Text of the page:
Now a senior correspondent, Ayed was drafted into the CBC by fellow reporter Neil Macdonald after she went to Afghanistan for CP.  She started out with the Corp in 2002, handycam in hand, as a freelancer based in Amman, Jordan. For the next ten years she moved through Baghdad, Damascus, Beirut, London, Cairo and countless points in between. She reported extensively on the wars in Afghanistan and Iraq, the tumult after the assassination of the popular Lebanese politician Rafiq Hariri, the rise of Hezbollah, and dozens of other events culminating in the Arab Spring and the fall of Hosni Mubarak.

The book is roughly chronological but Ayed and her travels are the main thread. We follow her on stories, and she adds history and political backstory where necessary. Some things need a lot of background, but I had no trouble sticking with her through the slow parts – I was committed to the journey. Ayed  takes no sides and offers no clear or easy answers to the problems of the Middle East, where many stories revolve around the themes of corruption, violence, displacement and factionalism and the havoc they wreak on people’s lives, over and over. The first, hardcover edition of this book ended on a hopeful note as the Arab Spring seemed to be taking hold in Egypt and elsewhere. Two years later, a new epilogue for the paperback chronicles the civil war in Syria and revisits Tahrir Square, with liberals and democratic reformers protest against new civil rights abuses, by a different government.


Her just-the-facts approach to narrative is judicious and humane: it includes moments and anecdotes that put us on the ground with her, turning what could be dry dispatches from the front into human stories. You may have seen this in her TV reportage, but here she goes further and deeper.  She tells stories a video camera could never capture, and includes facts most editors would strike out of a news script, even if their reporters were aware of them. For example, we can tell Ayed wasn’t happy when a conservative Muslim cleric told her she wasn’t dressed “properly” for an interview, but she doesn’t make it personal in the telling. The cleric has a “welcoming smile” and insists she keep the more acceptable garments she is given, garments through which her face “emerged, taut, like a fingertip poking out of a torn glove.”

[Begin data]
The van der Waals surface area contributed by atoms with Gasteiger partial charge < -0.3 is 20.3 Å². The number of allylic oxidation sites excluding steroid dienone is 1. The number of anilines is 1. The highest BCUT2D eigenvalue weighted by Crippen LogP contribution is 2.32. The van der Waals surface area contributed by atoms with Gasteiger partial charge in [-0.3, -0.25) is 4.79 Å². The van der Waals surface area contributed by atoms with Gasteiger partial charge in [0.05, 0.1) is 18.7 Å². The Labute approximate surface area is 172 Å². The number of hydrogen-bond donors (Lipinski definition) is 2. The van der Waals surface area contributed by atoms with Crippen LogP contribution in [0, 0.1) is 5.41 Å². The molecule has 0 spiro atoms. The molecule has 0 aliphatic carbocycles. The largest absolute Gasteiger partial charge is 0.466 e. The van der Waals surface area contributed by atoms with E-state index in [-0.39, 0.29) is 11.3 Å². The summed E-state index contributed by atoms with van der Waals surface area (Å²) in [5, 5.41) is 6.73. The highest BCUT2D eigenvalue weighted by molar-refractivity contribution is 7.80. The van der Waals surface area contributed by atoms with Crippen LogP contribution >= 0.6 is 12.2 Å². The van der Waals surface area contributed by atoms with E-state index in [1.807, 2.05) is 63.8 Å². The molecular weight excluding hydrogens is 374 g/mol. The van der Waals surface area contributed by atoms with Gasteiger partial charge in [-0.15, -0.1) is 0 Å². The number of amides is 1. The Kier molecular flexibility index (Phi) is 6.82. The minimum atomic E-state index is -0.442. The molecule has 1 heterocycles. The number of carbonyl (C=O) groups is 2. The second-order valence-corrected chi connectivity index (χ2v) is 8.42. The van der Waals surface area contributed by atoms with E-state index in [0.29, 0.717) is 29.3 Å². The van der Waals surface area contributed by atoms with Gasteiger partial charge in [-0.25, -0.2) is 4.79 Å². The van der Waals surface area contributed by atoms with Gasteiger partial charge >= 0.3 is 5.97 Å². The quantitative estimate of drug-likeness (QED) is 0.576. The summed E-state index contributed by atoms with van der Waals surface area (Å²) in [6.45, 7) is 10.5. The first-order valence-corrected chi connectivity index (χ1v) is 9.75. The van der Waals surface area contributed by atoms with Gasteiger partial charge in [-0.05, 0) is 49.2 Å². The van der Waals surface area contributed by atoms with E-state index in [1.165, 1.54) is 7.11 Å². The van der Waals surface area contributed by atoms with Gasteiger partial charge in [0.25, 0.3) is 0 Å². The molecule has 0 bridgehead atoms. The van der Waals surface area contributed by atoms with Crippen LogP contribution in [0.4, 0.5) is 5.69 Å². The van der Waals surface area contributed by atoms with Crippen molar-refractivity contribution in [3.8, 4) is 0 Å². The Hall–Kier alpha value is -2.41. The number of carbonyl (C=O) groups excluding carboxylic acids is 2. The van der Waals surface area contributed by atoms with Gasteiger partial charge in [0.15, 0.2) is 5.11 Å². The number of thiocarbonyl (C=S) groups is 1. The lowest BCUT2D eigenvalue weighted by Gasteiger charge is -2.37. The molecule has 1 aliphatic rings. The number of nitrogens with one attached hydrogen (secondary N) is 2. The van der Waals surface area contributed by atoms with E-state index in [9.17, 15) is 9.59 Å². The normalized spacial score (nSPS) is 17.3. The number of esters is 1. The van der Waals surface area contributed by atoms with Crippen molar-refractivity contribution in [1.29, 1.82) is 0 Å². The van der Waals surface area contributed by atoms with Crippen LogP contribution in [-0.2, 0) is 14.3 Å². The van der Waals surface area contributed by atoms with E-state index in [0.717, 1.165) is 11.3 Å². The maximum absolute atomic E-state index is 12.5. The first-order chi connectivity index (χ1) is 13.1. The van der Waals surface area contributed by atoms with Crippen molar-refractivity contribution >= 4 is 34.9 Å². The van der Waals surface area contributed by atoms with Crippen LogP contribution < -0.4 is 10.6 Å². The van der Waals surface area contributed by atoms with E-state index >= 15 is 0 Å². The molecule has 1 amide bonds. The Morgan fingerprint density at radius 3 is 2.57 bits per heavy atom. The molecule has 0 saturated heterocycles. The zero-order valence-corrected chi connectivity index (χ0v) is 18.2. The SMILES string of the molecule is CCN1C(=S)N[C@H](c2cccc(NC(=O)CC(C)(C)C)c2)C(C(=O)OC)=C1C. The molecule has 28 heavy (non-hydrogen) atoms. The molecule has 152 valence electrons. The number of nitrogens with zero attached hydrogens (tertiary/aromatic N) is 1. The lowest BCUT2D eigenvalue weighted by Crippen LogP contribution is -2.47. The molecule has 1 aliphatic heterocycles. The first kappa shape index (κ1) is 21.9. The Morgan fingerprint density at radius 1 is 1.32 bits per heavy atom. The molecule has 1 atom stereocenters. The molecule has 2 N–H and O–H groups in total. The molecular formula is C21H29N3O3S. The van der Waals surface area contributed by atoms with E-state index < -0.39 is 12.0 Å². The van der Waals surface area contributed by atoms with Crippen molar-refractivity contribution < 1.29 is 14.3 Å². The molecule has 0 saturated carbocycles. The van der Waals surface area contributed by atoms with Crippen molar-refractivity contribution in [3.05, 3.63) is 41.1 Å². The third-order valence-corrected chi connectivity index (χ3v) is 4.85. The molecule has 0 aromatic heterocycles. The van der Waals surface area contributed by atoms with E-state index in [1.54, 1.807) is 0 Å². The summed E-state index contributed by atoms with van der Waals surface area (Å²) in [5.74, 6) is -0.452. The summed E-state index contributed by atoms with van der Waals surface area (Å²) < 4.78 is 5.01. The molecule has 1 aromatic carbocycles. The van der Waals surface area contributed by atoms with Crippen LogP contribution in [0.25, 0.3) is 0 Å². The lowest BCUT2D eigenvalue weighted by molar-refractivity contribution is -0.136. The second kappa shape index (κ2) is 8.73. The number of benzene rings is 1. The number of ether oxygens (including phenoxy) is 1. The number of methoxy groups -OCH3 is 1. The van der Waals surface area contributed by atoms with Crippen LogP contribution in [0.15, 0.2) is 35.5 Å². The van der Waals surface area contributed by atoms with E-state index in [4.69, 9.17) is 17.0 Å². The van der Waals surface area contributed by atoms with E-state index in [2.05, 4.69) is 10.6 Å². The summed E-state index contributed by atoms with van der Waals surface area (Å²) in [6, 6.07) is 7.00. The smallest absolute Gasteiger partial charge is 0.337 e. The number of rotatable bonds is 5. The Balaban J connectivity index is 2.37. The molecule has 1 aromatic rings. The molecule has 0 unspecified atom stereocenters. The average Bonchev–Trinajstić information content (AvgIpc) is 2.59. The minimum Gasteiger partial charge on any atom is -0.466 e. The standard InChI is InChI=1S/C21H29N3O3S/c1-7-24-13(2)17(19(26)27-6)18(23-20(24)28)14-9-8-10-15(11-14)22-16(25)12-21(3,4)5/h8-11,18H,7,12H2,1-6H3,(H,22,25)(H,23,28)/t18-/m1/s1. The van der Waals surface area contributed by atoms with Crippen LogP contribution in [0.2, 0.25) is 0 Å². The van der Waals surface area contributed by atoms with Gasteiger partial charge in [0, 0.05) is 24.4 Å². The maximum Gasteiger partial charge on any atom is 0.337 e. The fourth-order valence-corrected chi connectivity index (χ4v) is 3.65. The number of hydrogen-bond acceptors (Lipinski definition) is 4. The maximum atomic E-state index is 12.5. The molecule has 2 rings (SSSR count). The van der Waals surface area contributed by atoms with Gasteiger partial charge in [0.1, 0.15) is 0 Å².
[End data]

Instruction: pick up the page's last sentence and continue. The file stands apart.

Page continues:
More generally, most North American journalists can’t speak Arabic, let alone differentiate among national accents, or recognize one religious chant from another. These things don’t make the storyline of a nightly news report, but in a book like this, they show readers the minutiae of everyday life in ways that remind us we are talking about real people and communities, living for years in circumstances most North Americans couldn’t imagine.  

Ayed has a sharp eye for the small but telling moment in a larger event, such as the sight of children’s faces as they watch the aftermath of a deadly explosion: “I wondered who would debrief them.” These human connections sustain the reader through the sections that are slower going: not all important information can be passed along through personal narrative.